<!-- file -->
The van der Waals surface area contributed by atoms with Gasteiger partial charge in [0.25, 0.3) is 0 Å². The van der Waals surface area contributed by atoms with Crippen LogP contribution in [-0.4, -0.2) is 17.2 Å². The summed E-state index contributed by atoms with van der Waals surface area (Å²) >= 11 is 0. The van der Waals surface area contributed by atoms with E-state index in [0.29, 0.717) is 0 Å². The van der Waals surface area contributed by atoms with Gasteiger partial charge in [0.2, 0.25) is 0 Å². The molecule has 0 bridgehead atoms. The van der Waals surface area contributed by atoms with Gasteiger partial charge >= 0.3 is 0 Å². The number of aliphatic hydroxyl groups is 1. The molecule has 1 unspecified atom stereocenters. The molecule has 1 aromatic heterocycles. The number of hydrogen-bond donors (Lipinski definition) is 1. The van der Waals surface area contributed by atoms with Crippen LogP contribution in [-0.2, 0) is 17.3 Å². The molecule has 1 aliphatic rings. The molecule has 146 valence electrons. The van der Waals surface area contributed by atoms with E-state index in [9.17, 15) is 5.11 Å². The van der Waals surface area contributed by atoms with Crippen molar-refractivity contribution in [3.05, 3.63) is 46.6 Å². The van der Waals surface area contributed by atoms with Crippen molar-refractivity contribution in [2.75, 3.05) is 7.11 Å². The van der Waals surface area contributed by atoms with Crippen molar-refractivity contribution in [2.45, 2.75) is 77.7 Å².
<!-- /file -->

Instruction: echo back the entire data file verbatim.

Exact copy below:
The van der Waals surface area contributed by atoms with Gasteiger partial charge in [0.25, 0.3) is 0 Å². The van der Waals surface area contributed by atoms with Crippen LogP contribution in [-0.4, -0.2) is 17.2 Å². The summed E-state index contributed by atoms with van der Waals surface area (Å²) >= 11 is 0. The van der Waals surface area contributed by atoms with E-state index in [0.29, 0.717) is 0 Å². The van der Waals surface area contributed by atoms with Gasteiger partial charge in [0.2, 0.25) is 0 Å². The molecule has 0 bridgehead atoms. The van der Waals surface area contributed by atoms with Gasteiger partial charge >= 0.3 is 0 Å². The number of aliphatic hydroxyl groups is 1. The molecule has 1 unspecified atom stereocenters. The molecule has 1 aromatic heterocycles. The number of hydrogen-bond donors (Lipinski definition) is 1. The van der Waals surface area contributed by atoms with Crippen LogP contribution in [-0.2, 0) is 17.3 Å². The molecule has 1 aliphatic rings. The molecule has 146 valence electrons. The van der Waals surface area contributed by atoms with E-state index in [9.17, 15) is 5.11 Å². The van der Waals surface area contributed by atoms with Crippen molar-refractivity contribution in [3.05, 3.63) is 46.6 Å². The van der Waals surface area contributed by atoms with Crippen molar-refractivity contribution in [2.75, 3.05) is 7.11 Å². The van der Waals surface area contributed by atoms with Crippen molar-refractivity contribution in [2.45, 2.75) is 77.7 Å².